From A Topographical Dictionary of Ireland, 1837
Mineral springs, both chalybeate and sulphureous, abound, but the former are more numerous. Of these, the most remarkable are Ardmillan, on the borders of Strangford lough; Granshaw, in the Ardes; Dundonnell, three miles north-west of Newtown-Ardes; Magheralin, Dromore, Newry, Banbridge, and Tierkelly. Granshaw is the richest, being equal in efficacy to the strongest of the English spas. The principal sulphureous spa is near Ballinahinch: there is an alum spring near the town of Clough. The Struel springs, situated one mile south-east of Downpatrick, in a retired vale, are celebrated not only in the neighbourhood and throughout Ireland, but in many parts of the continent, for their healing qualities, arising not from their chymical but their miraculous properties: they are dedicated to St. Patrick, and are four in number, viz., the drinking well, the eye well, and two bathing wells, each enclosed with an ancient building of stone.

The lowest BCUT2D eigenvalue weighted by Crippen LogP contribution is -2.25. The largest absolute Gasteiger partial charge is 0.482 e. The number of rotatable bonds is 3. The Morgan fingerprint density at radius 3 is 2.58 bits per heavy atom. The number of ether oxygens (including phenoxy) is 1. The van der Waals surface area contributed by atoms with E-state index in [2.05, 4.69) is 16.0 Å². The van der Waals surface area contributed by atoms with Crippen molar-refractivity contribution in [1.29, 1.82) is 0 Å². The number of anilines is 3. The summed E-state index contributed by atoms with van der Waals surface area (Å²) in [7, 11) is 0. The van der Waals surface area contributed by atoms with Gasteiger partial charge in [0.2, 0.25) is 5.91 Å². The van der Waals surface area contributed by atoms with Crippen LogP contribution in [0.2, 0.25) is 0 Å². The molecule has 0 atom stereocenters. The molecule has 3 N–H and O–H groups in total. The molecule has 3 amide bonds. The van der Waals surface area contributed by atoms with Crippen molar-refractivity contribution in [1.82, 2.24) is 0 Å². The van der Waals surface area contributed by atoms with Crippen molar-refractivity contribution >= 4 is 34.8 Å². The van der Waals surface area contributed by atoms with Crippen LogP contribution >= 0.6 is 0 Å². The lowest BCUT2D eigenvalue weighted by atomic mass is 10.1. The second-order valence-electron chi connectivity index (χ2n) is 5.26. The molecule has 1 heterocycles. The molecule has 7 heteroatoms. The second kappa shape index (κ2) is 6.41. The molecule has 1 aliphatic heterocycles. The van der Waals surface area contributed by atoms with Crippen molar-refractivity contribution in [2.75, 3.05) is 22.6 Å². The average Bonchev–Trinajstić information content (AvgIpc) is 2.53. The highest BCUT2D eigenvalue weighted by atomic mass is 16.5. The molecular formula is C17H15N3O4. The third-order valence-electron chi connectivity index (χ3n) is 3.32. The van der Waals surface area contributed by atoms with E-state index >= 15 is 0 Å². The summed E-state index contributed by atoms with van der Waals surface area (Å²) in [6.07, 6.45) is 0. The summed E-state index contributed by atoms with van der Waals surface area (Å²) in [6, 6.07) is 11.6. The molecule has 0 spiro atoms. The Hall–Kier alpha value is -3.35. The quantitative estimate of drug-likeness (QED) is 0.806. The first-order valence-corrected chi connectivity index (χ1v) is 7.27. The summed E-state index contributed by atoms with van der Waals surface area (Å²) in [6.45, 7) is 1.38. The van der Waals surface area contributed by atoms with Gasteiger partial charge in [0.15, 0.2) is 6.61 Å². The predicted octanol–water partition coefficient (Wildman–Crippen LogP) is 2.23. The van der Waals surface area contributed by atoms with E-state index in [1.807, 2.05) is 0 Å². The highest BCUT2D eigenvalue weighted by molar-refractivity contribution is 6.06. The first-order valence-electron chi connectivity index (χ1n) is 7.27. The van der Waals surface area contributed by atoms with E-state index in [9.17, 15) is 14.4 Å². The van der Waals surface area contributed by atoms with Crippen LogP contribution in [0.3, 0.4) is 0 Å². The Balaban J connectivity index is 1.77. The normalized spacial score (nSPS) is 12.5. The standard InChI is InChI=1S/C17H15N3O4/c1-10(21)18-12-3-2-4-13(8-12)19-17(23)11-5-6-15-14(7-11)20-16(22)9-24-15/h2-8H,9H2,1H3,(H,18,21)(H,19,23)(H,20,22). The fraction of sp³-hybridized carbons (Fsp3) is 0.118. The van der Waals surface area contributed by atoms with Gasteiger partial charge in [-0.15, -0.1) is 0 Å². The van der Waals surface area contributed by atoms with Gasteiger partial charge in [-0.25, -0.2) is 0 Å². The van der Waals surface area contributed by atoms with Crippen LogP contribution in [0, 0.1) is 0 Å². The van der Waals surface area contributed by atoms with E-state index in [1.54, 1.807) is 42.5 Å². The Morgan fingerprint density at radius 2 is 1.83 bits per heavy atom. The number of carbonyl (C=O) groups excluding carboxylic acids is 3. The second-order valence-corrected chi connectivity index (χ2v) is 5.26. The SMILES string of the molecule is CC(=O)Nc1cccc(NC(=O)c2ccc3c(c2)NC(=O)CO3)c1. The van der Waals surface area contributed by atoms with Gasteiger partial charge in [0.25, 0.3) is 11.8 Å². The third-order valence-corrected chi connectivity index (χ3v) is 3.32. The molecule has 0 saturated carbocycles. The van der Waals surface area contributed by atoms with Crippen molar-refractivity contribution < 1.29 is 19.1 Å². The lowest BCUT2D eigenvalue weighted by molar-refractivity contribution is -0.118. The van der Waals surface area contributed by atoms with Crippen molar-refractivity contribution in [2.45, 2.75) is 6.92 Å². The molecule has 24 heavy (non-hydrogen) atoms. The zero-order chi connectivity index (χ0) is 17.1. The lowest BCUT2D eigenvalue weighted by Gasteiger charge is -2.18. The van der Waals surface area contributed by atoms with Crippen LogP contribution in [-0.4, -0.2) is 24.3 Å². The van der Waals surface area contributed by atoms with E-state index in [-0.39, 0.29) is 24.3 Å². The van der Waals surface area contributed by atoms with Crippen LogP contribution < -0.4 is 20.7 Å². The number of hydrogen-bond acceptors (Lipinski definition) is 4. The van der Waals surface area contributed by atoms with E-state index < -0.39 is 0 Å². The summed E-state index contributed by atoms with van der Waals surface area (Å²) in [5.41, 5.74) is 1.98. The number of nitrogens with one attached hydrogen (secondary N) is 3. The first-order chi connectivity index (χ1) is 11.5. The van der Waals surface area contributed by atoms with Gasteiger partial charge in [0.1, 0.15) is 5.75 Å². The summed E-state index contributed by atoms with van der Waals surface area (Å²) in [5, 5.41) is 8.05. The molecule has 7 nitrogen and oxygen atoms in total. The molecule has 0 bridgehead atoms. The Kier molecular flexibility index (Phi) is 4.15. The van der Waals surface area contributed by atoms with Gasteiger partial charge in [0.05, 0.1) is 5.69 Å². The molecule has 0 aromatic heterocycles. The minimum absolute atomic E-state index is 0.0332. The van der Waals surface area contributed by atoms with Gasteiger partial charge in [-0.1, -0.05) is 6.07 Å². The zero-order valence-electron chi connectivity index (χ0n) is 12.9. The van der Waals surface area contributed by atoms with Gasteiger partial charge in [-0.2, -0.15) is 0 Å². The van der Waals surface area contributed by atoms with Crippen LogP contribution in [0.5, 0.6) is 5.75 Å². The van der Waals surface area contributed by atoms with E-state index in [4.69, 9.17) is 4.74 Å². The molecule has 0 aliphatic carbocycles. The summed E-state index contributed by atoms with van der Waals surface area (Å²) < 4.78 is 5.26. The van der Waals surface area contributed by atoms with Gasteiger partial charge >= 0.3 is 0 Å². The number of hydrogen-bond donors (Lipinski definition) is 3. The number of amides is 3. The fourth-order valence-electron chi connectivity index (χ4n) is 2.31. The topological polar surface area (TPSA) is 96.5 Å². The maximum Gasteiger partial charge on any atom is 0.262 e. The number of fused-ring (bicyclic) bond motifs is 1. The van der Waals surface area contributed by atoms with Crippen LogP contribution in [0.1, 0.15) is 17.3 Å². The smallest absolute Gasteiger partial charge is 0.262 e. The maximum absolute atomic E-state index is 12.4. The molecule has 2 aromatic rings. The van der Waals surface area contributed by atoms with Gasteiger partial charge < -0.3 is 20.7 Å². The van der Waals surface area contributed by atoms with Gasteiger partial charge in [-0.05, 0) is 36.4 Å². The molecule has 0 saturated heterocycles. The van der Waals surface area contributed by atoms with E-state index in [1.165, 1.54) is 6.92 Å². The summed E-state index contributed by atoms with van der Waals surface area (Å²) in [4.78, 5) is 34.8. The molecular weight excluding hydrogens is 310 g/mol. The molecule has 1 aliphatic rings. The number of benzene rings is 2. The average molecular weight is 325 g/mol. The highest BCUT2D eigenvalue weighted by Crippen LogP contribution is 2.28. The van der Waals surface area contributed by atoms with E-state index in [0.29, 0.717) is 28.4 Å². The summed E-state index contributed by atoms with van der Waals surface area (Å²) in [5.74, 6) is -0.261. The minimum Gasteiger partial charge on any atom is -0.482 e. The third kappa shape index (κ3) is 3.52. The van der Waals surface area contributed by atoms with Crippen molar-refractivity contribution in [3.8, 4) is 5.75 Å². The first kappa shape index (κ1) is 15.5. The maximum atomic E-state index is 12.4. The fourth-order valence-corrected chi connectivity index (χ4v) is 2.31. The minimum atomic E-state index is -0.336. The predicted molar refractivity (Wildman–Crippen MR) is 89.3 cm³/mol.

The principal period for visiting them is at St. John's eve, on which occasion the water rises in the wells, supernaturally, according to the belief of those who visit them. Penances and other religious ceremonies, consisting chiefly of circuits made round the wells for a certain number of times, together with bathing, accompanied by specified forms of prayer, are said to have been efficacious in removing obstinate and chronic distempers. A priest formerly attended from Downpatrick, but this practice has been discontinued since the year 1804. Not far distant are the walls of a ruined chapel, standing north and south: the entrance was on the north, and the building was lighted by four windows in the western wall. St. Scorden's well, in the vicinity of Killough, is remarkable from the manner in which the water gushes out of a fissure in the perpendicular face of a rock, on an eminence close to the sea, in a stream which is never observed to diminish in the driest seasons.
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From a sad, comfortless childhood Giles Truelove developed into a reclusive and uncommunicative man whose sole passion was books. For so long they were the only meaning to his existence. But when fate eventually intervened to have the outside world intrude upon his life, he began to discover emotions that he never knew he had.
A touching story for the genuine booklover, written by an Irish bookseller under the pseudonym of Ralph St John Featherstonehaugh.
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